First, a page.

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Benedict's Christmas Debut

Pope Benedict XVI said Sunday that signs of hope in Iraq, the Holy Land and Lebanon need to be confirmed by fair and wise actions on the ground, during a Christmas Day message delivered from the loggia of St. Peter's Basilica.

The pontiff also had special words for Africa and the victims of tragic humanitarian disasters there such as the one in Darfur, in Sudan, reports CBS News correspondent Sabina Castelfranco (audio), and he called for the settlement of "dangerous disputes" in Asia and continued dialogue on the Korean peninsula.

It was Benedict's first Christmas "Urbi et Orbi" message — Latin for "to the city and to the world" — and he continued the tradition of Pope John Paul II by using the speech to review conditions around the world and lament the violence and poverty that afflict so many.

The message, delivered from the same velvet-draped balcony where Benedict uttered his first public words as pope, came hours after he celebrated his first Midnight Mass inside St. Peter's, in which he prayed for peace in the Holy Land.

A screaming and cheering crowd of thousands, headed by a military marching band and lines of Swiss Guards, braved a chilly drizzle to hear Benedict's message. Groups of pilgrims and tourists cheered and clapped when he wished them a Merry Christmas in more than two dozen languages — another tradition of John Paul's.

Wearing shimmering gold vestments and a golden miter, Benedict told the crowd that God's love strengthened all of humanity.

"A united humanity will be able to confront the troubling problems of the present time: from the menace of terrorism to the humiliating poverty in which millions of human beings live, from the proliferation of weapons to the pandemics and the environmental destruction which threatens the future of our planet," he said.

In the Middle East, he prayed that God "grant courage to people of good will in the Holy Land, in Iraq, in Lebanon, where signs of hope, which are not lacking, need to be confirmed by actions inspired by fairness and wisdom."

He singled out the Darfur conflict in Africa in urging strength for all those who are working for peace, development and the prevention of conflicts. He urged protection "of the most elementary rights of those experiencing tragic humanitarian crises, such as those in Darfur and in other regions of central Africa."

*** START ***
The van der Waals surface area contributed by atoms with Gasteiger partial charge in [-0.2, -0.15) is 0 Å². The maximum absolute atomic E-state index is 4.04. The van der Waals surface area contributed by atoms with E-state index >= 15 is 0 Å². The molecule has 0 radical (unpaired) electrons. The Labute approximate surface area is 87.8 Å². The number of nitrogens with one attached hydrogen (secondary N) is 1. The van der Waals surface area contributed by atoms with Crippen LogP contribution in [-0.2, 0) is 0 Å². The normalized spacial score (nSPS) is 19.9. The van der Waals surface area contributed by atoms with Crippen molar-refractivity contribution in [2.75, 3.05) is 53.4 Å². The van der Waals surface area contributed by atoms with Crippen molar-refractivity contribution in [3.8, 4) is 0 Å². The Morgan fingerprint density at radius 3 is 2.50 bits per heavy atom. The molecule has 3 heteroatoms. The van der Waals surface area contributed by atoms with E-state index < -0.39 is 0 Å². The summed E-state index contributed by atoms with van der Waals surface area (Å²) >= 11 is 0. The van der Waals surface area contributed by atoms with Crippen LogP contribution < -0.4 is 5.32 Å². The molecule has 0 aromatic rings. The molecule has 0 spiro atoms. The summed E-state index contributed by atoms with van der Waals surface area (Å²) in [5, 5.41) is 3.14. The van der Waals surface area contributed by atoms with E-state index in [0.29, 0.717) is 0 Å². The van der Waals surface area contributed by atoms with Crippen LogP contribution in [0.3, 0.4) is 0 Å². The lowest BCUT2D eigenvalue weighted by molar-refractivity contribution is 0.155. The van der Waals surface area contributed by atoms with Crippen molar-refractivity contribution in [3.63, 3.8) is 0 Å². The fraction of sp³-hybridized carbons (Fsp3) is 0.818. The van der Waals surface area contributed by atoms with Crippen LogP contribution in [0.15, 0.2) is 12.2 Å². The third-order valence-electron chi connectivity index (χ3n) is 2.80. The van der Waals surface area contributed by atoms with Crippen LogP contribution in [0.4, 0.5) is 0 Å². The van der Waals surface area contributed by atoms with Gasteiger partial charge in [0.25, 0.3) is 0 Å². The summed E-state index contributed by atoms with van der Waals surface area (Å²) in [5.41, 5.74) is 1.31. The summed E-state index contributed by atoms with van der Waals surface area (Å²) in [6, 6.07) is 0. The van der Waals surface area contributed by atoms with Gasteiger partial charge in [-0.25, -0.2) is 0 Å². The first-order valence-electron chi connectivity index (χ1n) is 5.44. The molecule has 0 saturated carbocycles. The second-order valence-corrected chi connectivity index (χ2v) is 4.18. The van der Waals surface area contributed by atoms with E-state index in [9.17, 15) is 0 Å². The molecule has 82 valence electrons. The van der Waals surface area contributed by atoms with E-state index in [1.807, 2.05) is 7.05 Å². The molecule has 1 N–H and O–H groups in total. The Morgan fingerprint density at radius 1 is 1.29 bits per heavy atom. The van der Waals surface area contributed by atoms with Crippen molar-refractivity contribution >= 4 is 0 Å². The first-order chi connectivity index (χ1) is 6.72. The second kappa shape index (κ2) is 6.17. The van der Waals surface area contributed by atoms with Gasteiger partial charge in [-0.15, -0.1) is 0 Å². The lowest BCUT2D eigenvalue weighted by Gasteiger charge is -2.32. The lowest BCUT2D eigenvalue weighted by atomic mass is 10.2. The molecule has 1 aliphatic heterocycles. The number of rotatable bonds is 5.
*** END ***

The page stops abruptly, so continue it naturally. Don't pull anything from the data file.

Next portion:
He asked God to favor continued dialogue on the Korean peninsula and elsewhere in Asia "so that by the settlement of dangerous disputes, consistent and peaceful conclusions can be reached in a spirit of friendship, conclusions with their peoples expectantly await."

And he called for the people of Latin America to live in peace and harmony.


At the start of his message, Benedict recalled the "immense" progress that had been made in recent centuries in technology and science.

"But the men and women in our technical age risk becoming victims of their own intellectual and technical achievements, ending up in spiritual barrenness and emptiness of heart," he said.

To combat such a void, he urged the faithful to open their minds and hearts to the birth of Christ.

"The modern age is often seen as an awakening of reason from its slumbers, humanity's enlightenment after an age of darkness," he said. "Yet without the light of Christ, the light of reason is not sufficient to enlighten humanity and the world."

Earlier, Benedict offered a Christmas prayer for peace in the Holy Land on Sunday and made a special mention of children, including the unborn, as he led his first midnight mass in the splendor of St. Peter's Basilica.

Benedict's reference to the unborn in his homily was a clear reference to the Roman Catholic Church's opposition to abortion.

"God is so powerful that he can make himself vulnerable and come to us as a defenseless child, so that we can love him," Benedict said, referring to the birth of Jesus. He said that "something of the splendor" of Christmas "shines on every child, even on those still unborn." Reading his homily slowly, Benedict stressed the word "every" in his reference to children.

Benedict urged the world's Catholics to be beacons of peace, Castelfranco reports. He prayed for peace where there is conflict, for love where there is hatred and for light where darkness prevails.

He also had special words for the Holy Land during the midnight mass.

"On this night, when we look toward Bethlehem, let us pray in a special way for the birthplace of our Redeemer and for the men and women who live and suffer there," the pope said. "We wish to pray for peace in the Holy Land."

At the start of the service, a dozen children brought flowers up to the center altar, placing them near a statue depicting baby Jesus as a choir of adults and youths sang hymns.

Benedict wore gold-colored robes and blessed the crowd when he arrived, striding up the central aisle of the basilica, which was packed with pilgrims, tourists and Romans.

For the overflow, two giant screens were set up in St. Peter's Square, which was made festive with a 100-foot high Austrian fir, shimmering with decorations. In his homily, Benedict said a flame lit in Bethlehem accompanied the tree.

In his homily at midnight Mass, Benedict mentioned no other area of conflict on the globe other than the Holy Land.

Benedict ended his homily with this appeal to God: "Where there is conflict, give birth to peace. Where there is hatred, make love spring up! Where darkness prevails, let light shine."

Benedict has one other major public holiday appearance Monday, when he will deliver a noontime prayer. Then he breaks for a few days before presiding over an evening prayer service on New Year's Eve and celebrating Mass on New Year's Day, which the Catholic Church marks as World Peace Day.

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